Penny went straight for one of the big trees in the front yard; she put her front legs on the tree, and looked up as if she was going to climb it, all while barking at nothing in particular. I've seen her do this before at my parents' house, so I wasn't overly concerned. Ron was even more insane, running full speed into the street, like he was chasing something; once he realized there was nothing to chase, he paused, looked around, and then began trotting down the road with no clear destination. I ran after them, yelling both of their names trying to feel, and give anyone passing by the impression, that I knew what I was doing.
The dogs were not listening to me at all, and they acted as if they'd been cooped up in a pen that was too small for them for months. Though I was nervous to leave them out there, I gave up quickly on trying to wrangle them in through the fence they broke out of. They weren't even turning their heads when I called after them. I opted insted to get them in through the front door.
Thank goodness, it worked. I'm assuming the only reason is because they knew I was the keeper of the food, the water, and the air conditioning, but I didn't care. They were finally inside where I could keep an eye on them.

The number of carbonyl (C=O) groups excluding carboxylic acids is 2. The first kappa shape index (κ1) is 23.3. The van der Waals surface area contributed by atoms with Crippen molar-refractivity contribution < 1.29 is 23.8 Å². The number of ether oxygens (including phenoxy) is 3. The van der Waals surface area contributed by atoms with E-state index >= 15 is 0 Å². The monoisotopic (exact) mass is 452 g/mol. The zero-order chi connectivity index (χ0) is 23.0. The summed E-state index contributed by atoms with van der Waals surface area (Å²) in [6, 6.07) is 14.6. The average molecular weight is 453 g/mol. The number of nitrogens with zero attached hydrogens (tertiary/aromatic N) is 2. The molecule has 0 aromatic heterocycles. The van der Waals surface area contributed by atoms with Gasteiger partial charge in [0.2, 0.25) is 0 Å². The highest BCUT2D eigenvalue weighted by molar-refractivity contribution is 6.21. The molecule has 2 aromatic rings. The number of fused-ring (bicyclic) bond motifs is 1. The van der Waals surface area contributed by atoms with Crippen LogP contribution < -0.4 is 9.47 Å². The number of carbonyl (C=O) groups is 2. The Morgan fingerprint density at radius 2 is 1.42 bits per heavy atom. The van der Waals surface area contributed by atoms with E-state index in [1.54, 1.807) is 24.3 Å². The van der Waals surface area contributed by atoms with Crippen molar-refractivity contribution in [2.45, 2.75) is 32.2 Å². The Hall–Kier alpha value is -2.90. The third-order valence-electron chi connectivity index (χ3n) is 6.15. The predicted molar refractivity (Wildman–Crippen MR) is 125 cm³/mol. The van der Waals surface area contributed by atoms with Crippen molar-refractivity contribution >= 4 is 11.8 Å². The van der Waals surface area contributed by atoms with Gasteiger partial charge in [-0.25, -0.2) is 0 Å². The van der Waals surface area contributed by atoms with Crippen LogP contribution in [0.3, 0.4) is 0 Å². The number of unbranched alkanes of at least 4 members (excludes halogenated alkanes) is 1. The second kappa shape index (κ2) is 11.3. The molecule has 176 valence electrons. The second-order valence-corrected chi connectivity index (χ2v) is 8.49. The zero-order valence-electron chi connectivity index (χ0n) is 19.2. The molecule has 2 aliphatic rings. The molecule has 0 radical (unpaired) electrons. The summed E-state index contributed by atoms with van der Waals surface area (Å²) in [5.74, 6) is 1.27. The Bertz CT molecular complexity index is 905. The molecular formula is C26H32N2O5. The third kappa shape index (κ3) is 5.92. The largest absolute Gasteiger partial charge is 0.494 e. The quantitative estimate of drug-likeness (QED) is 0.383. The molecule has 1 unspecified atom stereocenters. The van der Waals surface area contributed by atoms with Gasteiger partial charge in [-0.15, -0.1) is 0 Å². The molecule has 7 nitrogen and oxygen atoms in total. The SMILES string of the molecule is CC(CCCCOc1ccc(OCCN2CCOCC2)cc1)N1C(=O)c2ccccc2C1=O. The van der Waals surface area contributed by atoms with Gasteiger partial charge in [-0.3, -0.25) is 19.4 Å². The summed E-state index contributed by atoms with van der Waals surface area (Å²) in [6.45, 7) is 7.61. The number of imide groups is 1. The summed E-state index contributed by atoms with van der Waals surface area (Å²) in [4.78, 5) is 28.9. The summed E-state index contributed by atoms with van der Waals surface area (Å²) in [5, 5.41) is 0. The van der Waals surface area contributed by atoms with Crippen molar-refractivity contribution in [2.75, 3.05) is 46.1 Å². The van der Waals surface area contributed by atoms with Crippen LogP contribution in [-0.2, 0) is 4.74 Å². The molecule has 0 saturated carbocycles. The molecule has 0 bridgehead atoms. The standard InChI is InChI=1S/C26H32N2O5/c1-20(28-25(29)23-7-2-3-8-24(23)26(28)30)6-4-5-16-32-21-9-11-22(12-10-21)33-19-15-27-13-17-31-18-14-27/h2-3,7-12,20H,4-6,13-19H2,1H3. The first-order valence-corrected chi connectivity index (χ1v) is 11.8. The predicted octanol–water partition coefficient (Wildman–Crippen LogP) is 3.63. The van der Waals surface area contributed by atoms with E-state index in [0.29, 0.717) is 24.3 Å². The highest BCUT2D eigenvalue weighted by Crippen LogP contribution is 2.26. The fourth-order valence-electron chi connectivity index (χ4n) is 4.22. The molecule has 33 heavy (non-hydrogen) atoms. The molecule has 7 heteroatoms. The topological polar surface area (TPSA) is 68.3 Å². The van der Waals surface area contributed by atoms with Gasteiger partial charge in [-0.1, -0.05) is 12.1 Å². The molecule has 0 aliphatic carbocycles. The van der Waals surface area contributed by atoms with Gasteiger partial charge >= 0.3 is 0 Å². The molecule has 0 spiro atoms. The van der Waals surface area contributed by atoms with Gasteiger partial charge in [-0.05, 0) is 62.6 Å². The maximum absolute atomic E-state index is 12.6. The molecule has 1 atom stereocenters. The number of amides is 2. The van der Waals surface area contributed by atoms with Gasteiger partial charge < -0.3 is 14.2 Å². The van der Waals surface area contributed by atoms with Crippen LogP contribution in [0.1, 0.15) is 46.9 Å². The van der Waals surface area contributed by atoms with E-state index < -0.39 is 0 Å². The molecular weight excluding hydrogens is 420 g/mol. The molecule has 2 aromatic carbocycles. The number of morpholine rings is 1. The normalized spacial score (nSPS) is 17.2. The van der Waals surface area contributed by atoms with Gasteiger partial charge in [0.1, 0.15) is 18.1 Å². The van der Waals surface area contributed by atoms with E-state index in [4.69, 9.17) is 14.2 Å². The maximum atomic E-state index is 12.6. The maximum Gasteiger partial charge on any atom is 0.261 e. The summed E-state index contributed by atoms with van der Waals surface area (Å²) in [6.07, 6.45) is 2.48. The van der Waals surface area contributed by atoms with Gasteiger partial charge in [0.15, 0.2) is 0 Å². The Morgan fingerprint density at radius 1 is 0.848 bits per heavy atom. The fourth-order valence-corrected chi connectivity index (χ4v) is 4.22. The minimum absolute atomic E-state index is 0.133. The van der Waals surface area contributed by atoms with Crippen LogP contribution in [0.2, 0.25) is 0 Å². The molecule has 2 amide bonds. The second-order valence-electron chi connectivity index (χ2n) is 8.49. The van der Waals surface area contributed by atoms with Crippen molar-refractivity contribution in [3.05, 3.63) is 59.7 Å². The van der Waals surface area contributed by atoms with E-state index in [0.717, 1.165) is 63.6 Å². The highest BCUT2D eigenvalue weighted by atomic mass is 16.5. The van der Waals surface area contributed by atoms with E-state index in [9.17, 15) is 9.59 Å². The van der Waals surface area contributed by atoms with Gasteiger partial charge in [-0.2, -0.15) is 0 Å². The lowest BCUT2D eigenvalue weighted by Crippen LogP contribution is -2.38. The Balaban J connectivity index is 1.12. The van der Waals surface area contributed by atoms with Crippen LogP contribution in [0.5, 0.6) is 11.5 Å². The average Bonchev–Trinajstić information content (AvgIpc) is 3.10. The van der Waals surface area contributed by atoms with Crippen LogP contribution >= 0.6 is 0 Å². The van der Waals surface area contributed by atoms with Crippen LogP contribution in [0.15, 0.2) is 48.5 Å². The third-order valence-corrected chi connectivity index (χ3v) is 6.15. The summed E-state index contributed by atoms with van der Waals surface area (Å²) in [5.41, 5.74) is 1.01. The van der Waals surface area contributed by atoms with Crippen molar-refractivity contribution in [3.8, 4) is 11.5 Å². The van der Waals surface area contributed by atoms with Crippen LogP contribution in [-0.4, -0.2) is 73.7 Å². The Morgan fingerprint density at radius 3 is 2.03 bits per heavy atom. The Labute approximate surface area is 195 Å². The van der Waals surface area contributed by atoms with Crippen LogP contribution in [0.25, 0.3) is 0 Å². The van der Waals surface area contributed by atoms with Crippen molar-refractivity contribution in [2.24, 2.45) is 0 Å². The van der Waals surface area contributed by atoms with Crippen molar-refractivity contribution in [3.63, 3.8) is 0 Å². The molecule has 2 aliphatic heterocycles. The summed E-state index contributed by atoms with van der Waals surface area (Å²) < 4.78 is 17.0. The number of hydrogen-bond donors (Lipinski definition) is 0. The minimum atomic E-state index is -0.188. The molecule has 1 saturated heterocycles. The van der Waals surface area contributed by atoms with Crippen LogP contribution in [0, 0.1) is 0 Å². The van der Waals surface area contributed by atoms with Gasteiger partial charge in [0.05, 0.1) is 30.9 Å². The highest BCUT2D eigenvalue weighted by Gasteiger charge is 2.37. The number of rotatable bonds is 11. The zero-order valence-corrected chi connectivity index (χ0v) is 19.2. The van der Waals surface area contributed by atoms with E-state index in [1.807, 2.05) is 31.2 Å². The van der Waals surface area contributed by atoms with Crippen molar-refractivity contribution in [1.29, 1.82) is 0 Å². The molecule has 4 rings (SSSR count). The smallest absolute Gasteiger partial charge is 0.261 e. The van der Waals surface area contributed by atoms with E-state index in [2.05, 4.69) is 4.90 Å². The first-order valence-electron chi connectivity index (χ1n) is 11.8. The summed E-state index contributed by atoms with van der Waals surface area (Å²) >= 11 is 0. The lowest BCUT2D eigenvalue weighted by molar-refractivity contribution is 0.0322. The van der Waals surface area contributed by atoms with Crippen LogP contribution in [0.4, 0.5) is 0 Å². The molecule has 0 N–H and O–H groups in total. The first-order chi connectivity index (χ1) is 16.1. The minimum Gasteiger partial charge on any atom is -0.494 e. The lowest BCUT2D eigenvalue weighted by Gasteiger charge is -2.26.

They came in the house and went straight for their water bowl that I had already filled with fresh water and ice cubes (best dog-sitter ever, right?). I left them for a bit while I moved my suitcase into the guest room and then to check my email.
When I returned to the living room, I noticed both dogs were lying down, but that Ron was furiously licking both of his front paws. I went over to see what he was licking at and when I looked closely, I saw that he had cuts on both of his legs, and they were bleeding slightly. He didn't seem to be in distress at all, but I immediately panicked. I laid down beside him to comfort him, and to inspect the cuts, which were strange, almost like a shaving cut on a human. I felt terrible. I was also completely in shock that he managed to cut himself while in the front yard for a maximum of 20 minutes.
I texted my brother right away to tell him. He was only 30 minutes outside of town at that point. He didn't seem too concerned, and told me to keep an eye on it.
I let the dogs chill out, and returned to my room to get ready to go to the beach. When I came back out to the I started getting ready to go to the beach, there was a huge disgusting mess of puke or poo (I honestly couldn't tell) in the middle of the floor.